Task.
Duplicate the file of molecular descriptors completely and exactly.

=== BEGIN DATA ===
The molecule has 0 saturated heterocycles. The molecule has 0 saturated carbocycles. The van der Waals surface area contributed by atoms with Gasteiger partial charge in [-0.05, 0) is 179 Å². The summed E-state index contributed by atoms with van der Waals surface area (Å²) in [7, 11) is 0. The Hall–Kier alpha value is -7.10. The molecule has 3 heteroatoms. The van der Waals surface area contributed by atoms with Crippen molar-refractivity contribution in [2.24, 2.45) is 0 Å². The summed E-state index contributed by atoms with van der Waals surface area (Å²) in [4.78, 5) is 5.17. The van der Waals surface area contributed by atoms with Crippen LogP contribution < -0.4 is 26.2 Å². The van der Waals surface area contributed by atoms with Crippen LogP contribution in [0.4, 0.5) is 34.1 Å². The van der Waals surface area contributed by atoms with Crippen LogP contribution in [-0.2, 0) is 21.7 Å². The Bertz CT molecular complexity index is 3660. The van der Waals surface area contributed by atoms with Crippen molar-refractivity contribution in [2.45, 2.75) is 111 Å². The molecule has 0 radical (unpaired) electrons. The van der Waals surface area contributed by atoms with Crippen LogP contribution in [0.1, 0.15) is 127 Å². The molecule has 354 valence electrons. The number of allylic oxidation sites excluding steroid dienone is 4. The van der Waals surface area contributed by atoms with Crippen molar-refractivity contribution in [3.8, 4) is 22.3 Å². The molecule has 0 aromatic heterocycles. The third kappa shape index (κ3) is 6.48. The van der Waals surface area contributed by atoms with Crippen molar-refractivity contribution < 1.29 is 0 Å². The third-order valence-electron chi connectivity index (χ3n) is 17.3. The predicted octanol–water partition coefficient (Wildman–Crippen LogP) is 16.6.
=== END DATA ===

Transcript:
The molecule has 0 saturated heterocycles. The molecule has 0 saturated carbocycles. The van der Waals surface area contributed by atoms with Gasteiger partial charge in [-0.05, 0) is 179 Å². The summed E-state index contributed by atoms with van der Waals surface area (Å²) in [7, 11) is 0. The Hall–Kier alpha value is -7.10. The molecule has 3 heteroatoms. The van der Waals surface area contributed by atoms with Crippen molar-refractivity contribution in [2.24, 2.45) is 0 Å². The summed E-state index contributed by atoms with van der Waals surface area (Å²) in [4.78, 5) is 5.17. The van der Waals surface area contributed by atoms with Crippen LogP contribution < -0.4 is 26.2 Å². The van der Waals surface area contributed by atoms with Crippen LogP contribution in [0.4, 0.5) is 34.1 Å². The van der Waals surface area contributed by atoms with Crippen LogP contribution in [-0.2, 0) is 21.7 Å². The Bertz CT molecular complexity index is 3660. The van der Waals surface area contributed by atoms with Crippen molar-refractivity contribution in [2.45, 2.75) is 111 Å². The molecule has 0 radical (unpaired) electrons. The van der Waals surface area contributed by atoms with Crippen LogP contribution in [0.1, 0.15) is 127 Å². The molecule has 354 valence electrons. The number of allylic oxidation sites excluding steroid dienone is 4. The van der Waals surface area contributed by atoms with Crippen molar-refractivity contribution in [3.8, 4) is 22.3 Å². The molecule has 0 aromatic heterocycles. The third kappa shape index (κ3) is 6.48. The van der Waals surface area contributed by atoms with Crippen molar-refractivity contribution < 1.29 is 0 Å². The third-order valence-electron chi connectivity index (χ3n) is 17.3. The predicted octanol–water partition coefficient (Wildman–Crippen LogP) is 16.6.